Justin Verlander To Red Sox? Why Boston Should Consider Star Pitcher

Verlander could be the ace the Red Sox need


December 2, 2022

Will the Red Sox make waves this offseason? Boston has financial flexibility and a strong desire to bounce back from a disappointing 2022. As such, we’ll examine whether several notable free agents make sense (or don’t make sense) as the club looks to retool for 2023 and beyond.

Justin Verlander took a bet on himself when he signed a one-year deal with the Houston Astros last offseason. That sure paid off for him.

But would taking a gamble on the aging right-hander be a good bet for the Boston Red Sox?

Verlander proved to still be an elite pitcher this past season even after missing the entire 2021 campaign as he recovered from Tommy John surgery — he also only made one start in 2020. Verlander walked away with his third Cy Young Award by putting together a sensational season, in which he led Major League Baseball with a 1.75 ERA, which was also the lowest mark of his 17-year career.

Verlander will want to cash in one time and he’ll surely be looking for a sizable deal given the success he had on the mound in 2022. He is one of the headliners of the free agent class and the Red Sox have plenty of pitching needs.

Let’s take a look and see if it makes sense for the Red Sox to make a massive splash by pulling the trigger on the nine-time All-Star.

Position: Starting pitcher
Age: 39 (Feb. 20, 1983)
Height: 6-foot-5
Weight: 235 pounds
Throws: Right

2022 stats (with Houston Astros)
28 appearances (all starts), 175 innings
18-4 record, 1.75 ERA, 185 strikeouts
0.829 WHIP, 2.49 FIP, 220 ERA+
9.5 K/9, 1.5 BB/9, 6.38 K/BB

Career stats (17 seasons)
482 appearances (all starts), 3,163 innings
244-133 record, 3.24 ERA, 3,198 strikeouts
1.117 WHIP, 3.36 FIP, 132 ERA+
9.1 K/9, 2.5 BB/9, 3.63 K/BB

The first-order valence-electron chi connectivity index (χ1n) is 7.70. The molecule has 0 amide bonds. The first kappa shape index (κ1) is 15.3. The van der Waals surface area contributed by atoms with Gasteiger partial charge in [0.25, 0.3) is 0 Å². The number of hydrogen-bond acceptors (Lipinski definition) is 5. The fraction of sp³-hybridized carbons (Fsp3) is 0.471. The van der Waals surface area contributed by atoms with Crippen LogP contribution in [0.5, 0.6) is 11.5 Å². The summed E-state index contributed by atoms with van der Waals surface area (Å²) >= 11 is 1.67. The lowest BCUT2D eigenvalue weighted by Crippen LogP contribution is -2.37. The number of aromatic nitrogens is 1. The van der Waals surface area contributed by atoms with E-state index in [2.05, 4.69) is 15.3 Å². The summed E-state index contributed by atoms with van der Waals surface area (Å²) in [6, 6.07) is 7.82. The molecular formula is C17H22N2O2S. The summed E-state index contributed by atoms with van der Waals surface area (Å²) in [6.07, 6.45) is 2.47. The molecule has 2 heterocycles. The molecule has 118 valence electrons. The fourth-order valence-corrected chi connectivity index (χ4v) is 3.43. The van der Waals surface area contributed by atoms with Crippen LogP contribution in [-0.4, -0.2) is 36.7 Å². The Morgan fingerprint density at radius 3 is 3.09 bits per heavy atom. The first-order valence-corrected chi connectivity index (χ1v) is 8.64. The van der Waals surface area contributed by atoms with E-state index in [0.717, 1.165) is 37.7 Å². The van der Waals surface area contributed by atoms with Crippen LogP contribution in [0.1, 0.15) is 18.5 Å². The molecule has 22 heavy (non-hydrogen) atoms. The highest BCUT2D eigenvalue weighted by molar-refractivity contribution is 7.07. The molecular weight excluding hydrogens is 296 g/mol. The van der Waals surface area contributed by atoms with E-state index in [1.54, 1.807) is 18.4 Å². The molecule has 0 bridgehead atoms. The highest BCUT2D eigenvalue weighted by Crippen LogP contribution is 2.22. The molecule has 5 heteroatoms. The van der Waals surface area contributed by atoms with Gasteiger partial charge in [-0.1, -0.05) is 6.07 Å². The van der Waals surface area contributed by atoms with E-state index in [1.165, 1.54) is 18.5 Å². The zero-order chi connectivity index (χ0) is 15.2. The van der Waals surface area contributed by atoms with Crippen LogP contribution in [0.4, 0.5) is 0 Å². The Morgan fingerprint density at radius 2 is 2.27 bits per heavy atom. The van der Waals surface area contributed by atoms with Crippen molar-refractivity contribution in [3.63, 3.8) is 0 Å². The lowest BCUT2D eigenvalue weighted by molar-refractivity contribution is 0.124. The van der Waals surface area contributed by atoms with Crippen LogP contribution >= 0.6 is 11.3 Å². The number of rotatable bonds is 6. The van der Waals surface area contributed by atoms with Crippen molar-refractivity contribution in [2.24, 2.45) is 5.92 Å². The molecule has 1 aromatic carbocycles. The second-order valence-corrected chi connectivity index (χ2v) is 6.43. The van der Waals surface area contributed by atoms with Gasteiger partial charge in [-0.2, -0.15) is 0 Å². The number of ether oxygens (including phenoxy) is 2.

Why Verlander makes sense for Red Sox
Boston needs to tighten up their pitching staff with a bona fide ace at the top of the rotation. Verlander could step in and do just that. He’s been the lead man for nearly every season of his big league career, whether it was early on with the Detroit Tigers or during his time with the Astros.

The results Verlander produced last season aren’t an anomaly by any stretch of the imagination. In his last two seasons in which he has been completely healthy, Verlander has won the Cy Young. In 2019, he went 21-6 with a 2.58 ERA while striking out 300 batters in 223 innings pitched. He showed this past season he’s not the same power pitcher he was back then, but still highly effective. He struck out 185 batters in 175 innings but only allowed 116 hits, the fewest the tall righty has surrendered over the course of a full campaign of work.

The Red Sox really don’t have a pitcher like Verlander on their roster and their starting rotation is littered with question marks. Nathan Eovaldi and Rich Hill are free agents as is Michael Wacha, who was arguably Boston’s best hurler last season. The Red Sox right now will have to rely on oft-injured lefties Chris Sale and James Paxton while hoping Brayan Bello can make a leap in his potential first full season in the bigs. Boston is trying to sure up the rotation by making Garrett Whitlock a full-time starter, but he hasn’t had the same type of success in that role as he has had coming out of the bullpen.

There are just many question marks surrounding the Red Sox’s starting pitchers, but most of them would disappear if Verlander was at the head of the rotation.

Why Verlander doesn’t make sense for Red Sox
There’s really no doubting Verlander’s talent even after enduring a major injury. But Verlander’s age, the number of miles he has put on his arm and the type of contract he will demand could take the Red Sox out of the running for his services.

Verlander will turn 40 in February and has already pitched over 3,000 innings in his career, including more than 200 strenuous frames in the postseason. That’s a lot already on Verlander, and while he has stayed fairly healthy during his time in the big leagues — making over 30 starts 13 times — his body could break down at any moment.

It also doesn’t help matters that Verlander reportedly is in search of a Max Scherzer-type contract that will pay him around $40 million annually with a player option. That’s a very steep price to pay given Verlander’s closer to the end of his career than in the prime of it. He most likely will still produce at a high level, but there are so many other factors to consider than just how he performs on the mound when handing out that kind of dough.

Verdict: A terrific talent that probably has a strong season or two left in him, just not in Boston.

Prediction: Verlander re-signs with the Astros.

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